adult-education model

Student Profile: Changing the Adult-Education Model

By Emily Rogan

Through Accelerating Opportunity, a student with hopes of becoming a nurse finds her way.

Editor’s Note: In today’s post, we explore how Jobs for the Future’s Accelerating Opportunity career pathways have changed the course for a student professionally and academically.

“I really didn’t care in high school,” says Erin Chavez, a 25-year-old single mother in Ashland, Kentucky. In fact, she says she would often doze off after lunch. “And after high school, I didn’t really do much of anything,” she adds. “I was still really young.”

But that all changed when Chavez enrolled in the Accelerating Opportunity program at Ashland Community & Technical College. Now, Chavez is on track to earn an associate degree and hopes to ultimately become a nurse. “I really don’t do anything now but take care of my little girl, go to school and do it all over again,” she says.

“I want to make sure that my daughter never has to worry about having what she needs financially. We struggled when I was younger; if I can prevent that from happening, then that’s what I want to do,” Chavez says.

During the summer of 2014, Chavez took classes that were taught by instructors from both the adult-education department and the nursing department. In addition, the Accelerating Opportunity coordinator offered Chavez continual support and encouragement as a “success coach” to help her troubleshoot and work through potential challenges.

For Chavez, the best part of the program: its hands-on component. She took medical terminology and a nursing prerequisite, but it was the clinical work at the nearby hospital that fully engaged Chavez. Dressed in her scrubs, working alongside the nursing staff, Chavez knew she’d found something she could do well. She learned about patient nutrition and disease prevention and how to operate a lift machine to move patients.

“Seeing all the sick people and their families — I’ve never been in a setting like that before, and I just liked taking care of people,” she says. “And if I had just taken classes and not done hands-on work, I would have gotten really bored. It was my first class as a college student, and if I hadn’t had that, I wouldn’t have stuck with it.”

A new adult-education model for success

Accelerating Opportunity is an initiative of Jobs for the Future (JFF), the Boston-based nonprofit. The goal is to provide adults who have low academic skills the opportunity to get a college degree or certification and develop workforce-ready capabilities.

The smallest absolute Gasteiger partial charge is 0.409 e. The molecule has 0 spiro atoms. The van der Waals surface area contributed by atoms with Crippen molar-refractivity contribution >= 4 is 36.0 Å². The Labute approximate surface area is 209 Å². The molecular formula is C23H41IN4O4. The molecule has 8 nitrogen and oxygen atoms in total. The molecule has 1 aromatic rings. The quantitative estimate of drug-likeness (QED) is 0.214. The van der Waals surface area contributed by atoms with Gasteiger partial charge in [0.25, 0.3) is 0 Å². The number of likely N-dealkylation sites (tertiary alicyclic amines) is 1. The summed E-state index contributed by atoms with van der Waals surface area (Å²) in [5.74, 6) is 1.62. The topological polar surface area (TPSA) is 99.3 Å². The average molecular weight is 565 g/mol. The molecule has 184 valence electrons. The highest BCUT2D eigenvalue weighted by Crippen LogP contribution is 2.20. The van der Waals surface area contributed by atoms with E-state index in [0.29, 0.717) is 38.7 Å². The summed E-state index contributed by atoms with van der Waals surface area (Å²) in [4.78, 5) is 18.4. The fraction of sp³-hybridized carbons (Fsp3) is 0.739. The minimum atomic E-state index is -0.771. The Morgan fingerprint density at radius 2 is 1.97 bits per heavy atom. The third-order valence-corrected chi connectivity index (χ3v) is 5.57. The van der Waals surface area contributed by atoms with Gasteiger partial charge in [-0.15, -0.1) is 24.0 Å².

The essential component of the program, says Rachel Pleasants McDonnell, senior program manager at JFF, is the partnership between the adult-education instructor and the community college professor.

“The two instructors are working together, co-delivering instruction,” McDonnell says. “We specify that we want it to be a credit-bearing program, to include shorter-term certificates and stackable credentials, so the students can go to work or be on a pathway to earn an associate degree.”

“Students are improving basic skills while doing job training,” McDonnell adds. It’s an accelerated model that works where traditional programs, that might take student several years to complete, often fail. “Most adults who start adult education don’t make it to college.”

Through Accelerating Opportunity, “underprepared adult learners can be successful in college classrooms, earn credentials and go into the workforce,” McDonnell says.

There are currently seven states and 78 colleges participating in Accelerating Opportunities, with many career pathways, including automotive, health care, welding and technology. JFF’s self-reported data estimates 10,000 or 11,000 students have enrolled in the program, McDonnell says.

For Erin Chavez, it took just two and a half months in Accelerating Opportunity before she was able to register at Ashland as a part-time community college student and get hired in the advising center. She enrolled in Psychology 101 and took some math courses.

As if that weren’t enough, Chavez became a self-described spokeswoman for the Accelerating Opportunity program, even creating a PowerPoint presentation to give to other adult-education students.

“I love the program and have gotten other people into the program,” she says. “I’ve become more self-aware, and I’m willing to do things I never thought I’d do,” Chavez adds. At orientation she hands out brochures and talks to people about Accelerating Opportunity.

If she hadn’t enrolled in Accelerating Opportunity, says Chavez, her future would look very different. “It would have been pretty scary if I didn’t start the program,” she says. “It made me stay in school and stick with what I wanted to do, because I actually got to do stuff and not just sit in a class, read books and listen.”

As for her future, Chavez envisions a bright one. “I want to be a nurse or an assistant or hopefully go back to school and be something bigger — maybe a doctor. That would be really cool.”


Emily Rogan

is a contributor to the 21st-Century Center.

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